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Video Retail and Hire Market Report
Key Note Publications Ltd, January 2000
In 1999, the UK market for video retail and hire was valued at £1.44bn, having fallen by 5.7% from the unusually high figure of £1.52bn achieved in 1998. Prior to 1998, annual growth was around the 3% to 4% mark. However, the market increased by 11.3% in 1998, due to the arrival of the digital versatile disc (DVD) format, and the record-breaking sales achieved by the `Titanic' and 'The Full Monty' videos.
Video retail is the largest sector of the market, with a share of around 61.5% in 1999. However, video hire also benefited during 1998, when growth outstripped that for video retail. The market for blank videos has remained virtually static for a number of years.
The major Hollywood film studios maintain a considerable influence over the video retail and hire market. Although minor changes have occurred in recent years, the 'windows' concept (i.e. carefully scheduled timing of the release of certain videos) retains its importance. Companies such as Warner Brothers, Walt Disney and Twentieth Century Fox still dominate the market - a trend which shows no sign of slowing, especially since the impending merger between Time Warner and AOL may open up new channels of distribution. Nevertheless, 1999 also witnessed some major changes in the supply side of the market, as Warner split with MGM, and the joint venture between Paramount and Universal ended.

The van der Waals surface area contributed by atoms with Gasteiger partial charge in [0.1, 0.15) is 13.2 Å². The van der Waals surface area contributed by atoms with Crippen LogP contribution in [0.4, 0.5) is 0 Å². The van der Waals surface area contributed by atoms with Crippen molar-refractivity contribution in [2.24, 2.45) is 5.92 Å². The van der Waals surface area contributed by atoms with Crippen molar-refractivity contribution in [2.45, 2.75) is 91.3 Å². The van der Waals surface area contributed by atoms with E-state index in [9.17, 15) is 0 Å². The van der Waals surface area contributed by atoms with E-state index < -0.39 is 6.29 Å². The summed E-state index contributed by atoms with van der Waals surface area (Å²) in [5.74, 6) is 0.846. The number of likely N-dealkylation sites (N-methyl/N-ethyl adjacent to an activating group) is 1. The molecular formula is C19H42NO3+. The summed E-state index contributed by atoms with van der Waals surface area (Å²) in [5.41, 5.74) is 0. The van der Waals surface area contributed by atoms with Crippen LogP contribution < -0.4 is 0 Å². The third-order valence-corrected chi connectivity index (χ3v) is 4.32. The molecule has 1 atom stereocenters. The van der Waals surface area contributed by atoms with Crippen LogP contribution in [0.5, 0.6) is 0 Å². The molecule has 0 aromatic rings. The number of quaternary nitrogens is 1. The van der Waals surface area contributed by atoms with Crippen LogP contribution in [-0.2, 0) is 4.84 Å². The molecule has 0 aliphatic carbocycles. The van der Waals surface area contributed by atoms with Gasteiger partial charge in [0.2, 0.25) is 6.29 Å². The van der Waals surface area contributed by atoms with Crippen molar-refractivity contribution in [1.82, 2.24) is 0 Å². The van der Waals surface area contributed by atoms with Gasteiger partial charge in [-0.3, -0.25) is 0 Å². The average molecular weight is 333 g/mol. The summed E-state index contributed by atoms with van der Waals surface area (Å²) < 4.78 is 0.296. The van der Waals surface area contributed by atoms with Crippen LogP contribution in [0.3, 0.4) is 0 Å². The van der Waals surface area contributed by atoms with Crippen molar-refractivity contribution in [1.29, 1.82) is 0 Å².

Retailing of video software is mainly concentrated in the hands of large mixed retail businesses, together with the major supermarket groups, which have recently been increasing their share of the market. Many of these groups now sell video software online, partly to counteract the threat posed by the growing influence of `e-tailers' (electronic retailers) such as Amazon, which now operate within the market. The share of the video hire market taken by independents has fallen in recent years, as multiple operators such as Blockbuster have begun to consolidate their position.
The market is forecast to increase by 94.6% in the years between 1999 and 2004 (to reach £2.79bn). This will be driven mainly by the growing household penetration of DVD players, a sector which will show the highest level of growth. This period will also witness concepts such as video-on-demand (VoD) entering the market, which are designed to offer greater choice and convenience to the end-user. However, market growth will remain dependent on which titles are released during the course of the year, for both the retail and the hire sectors. Online shopping will continue to increase, although some of the present website operations may not survive beyond the short term.